In my family, we’ve always enjoyed our food, and the chance to sit down and break bread together — probably one of the oldest pleasures known to humankind.
The preparation of food is part of the enjoyment — unless it’s one of those days when everything that could go wrong has, and by the end of it, all you want is bread and cheese and a cup of tea. Unfortunately, what has happened for many people is the anxiety associated with putting a meal on the table prohibits thinking about affordable, healthy options, or enjoying the experience. That’s according to Marjo Moonen of Healthy Food For All.
Healthy Food for All seeks to combat food poverty by promoting access, availability and affordability of healthy food for low-income groups.
There have never been more foodie programmes of the Master Chef or Guess Whose Coming To Dinner variety on television, and a plethora of Biggest Loser programmes document our obsession with dieting. At the same time, obesity is on the rise, half the world is going hungry, and thousands of children die of starvation.
In Cork City, one organisation has been tackling hunger for the last 170 years.
Penny Dinners offers a nourishing midday meal to all those in need, and has done so since the days of soup kitchens and the Famine.
Their aim is to provide a warm, dry place to sit and eat, with a welcoming atmosphere, no questions asked and no judgements made. Regardless of ability to pay, everyone is welcome.
In recent months, numbers of those availing of this vital service have grown enormously. Penny Dinners now provides food for 900-plus people every week. Organiser Florence Harrison told me that she could remember a time, not so long ago, when Penny Dinners fed just 200 people in need.
* Florence, how did you first become involved?
>>“I was inspired by Betty Houghton, a remarkable woman who worked tirelessly for Penny Dinners for an incredible 50 years. Joining the board after Betty died in 1983 was my personal tribute to her.”
* Has the organisation changed much since then? >>Well, at that time we sort of pottered along. It was a bit Like a Ladies Who Lunch club, and there wasn’t a huge demand for our services. We were only open for five days a week.
Then in 2004, all hell broke loose. We were suddenly inundated”
* What was that like for you?
>>There was a certain amount of strain on our resources of course, but I really welcomed the fact that we were there and able to help the growing numbers of people who would otherwise have gone hungry. We knew that we were making a difference.”
* You don’t receive any government funding do you?
>>No we don’t. We are dependent on the generous donations of individuals and organisations, and of course, the fantastic volunteers who staff the place for us. They come from all walks of life and sometimes from quite a distance. Like the four Franciscan Brothers who are training in Killarney. Two of them drive all the way up here on a Saturday and go back down on Sunday when the other two brothers drive up to help us. And they all work their socks off. Some of our volunteers arrive at nine in the morning and get stuck into peeling the mounds of potatoes that we need every day.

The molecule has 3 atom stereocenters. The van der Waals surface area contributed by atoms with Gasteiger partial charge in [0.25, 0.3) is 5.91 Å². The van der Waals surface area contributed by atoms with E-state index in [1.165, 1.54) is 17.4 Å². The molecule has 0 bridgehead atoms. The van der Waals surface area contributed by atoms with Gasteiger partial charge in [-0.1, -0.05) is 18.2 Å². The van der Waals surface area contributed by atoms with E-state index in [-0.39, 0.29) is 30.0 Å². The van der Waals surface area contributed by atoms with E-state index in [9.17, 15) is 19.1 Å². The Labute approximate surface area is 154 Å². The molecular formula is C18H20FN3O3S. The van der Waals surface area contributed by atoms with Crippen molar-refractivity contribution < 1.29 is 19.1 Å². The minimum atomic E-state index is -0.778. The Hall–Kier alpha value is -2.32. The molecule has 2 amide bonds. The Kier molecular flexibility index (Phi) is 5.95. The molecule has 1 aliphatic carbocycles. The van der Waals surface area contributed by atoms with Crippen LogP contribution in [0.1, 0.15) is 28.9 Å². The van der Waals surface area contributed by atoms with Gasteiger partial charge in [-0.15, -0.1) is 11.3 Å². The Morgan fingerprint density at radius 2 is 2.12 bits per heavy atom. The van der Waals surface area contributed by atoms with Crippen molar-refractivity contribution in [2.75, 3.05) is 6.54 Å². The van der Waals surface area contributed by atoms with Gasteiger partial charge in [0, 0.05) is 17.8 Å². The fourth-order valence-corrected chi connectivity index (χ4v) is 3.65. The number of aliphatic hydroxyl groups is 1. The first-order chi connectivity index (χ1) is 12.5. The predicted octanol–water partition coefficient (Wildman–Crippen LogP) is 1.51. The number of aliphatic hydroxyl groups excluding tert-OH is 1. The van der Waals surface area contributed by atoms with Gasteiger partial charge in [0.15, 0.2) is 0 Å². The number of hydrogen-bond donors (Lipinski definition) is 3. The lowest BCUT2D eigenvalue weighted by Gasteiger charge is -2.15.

* It’s not just the food that brings people to Little Hanover Street though, is it?
>>No. There are a lot of people who come here because they are very lonely. And that’s a different but equally important hunger. So many people have become isolated. One day. I was passing by a man who is one of our regulars. and I happened to say something to him like, “How are you?” and touched him on the shoulder. He became very upset, and I asked him what was wrong. Eventually, he told me that he couldn’t remember the last time that anyone had touched him. I’ll never forget that moment.”
* You are operating out of a small 100-year-old former whiskey warehouse. How on earth are you managing with the huge increase in numbers?
>>With great difficulty, is the answer to that! We are currently waiting with bated breath to hear whether we will get the lease for a former probation service building. In the last few years, the numbers have grown, and we are seeing a lot of people who may have been made redundant or lost their businesses, and simply can’t feed themselves any more. It’s very hard for them to admit just how desperate they are.”
* Are they worried that they may be seen coming in to your building.
>>Yes. They don’t want to queue up outside. They tend to wait until we’ve opened the doors at 11.30. You can’t tell any more by looking at someone who has the greatest need. I realised some time ago that it wasn’t the people who wolfed down their dinner the fastest who were the hungriest.
It was those who picked at their food, and ate very slowly. They were the ones who had been hungry for some time and whose stomachs had shrunk.
* If you would like to volunteer or donate to Penny Dinners, contact them at www.corkpennydinners.ie
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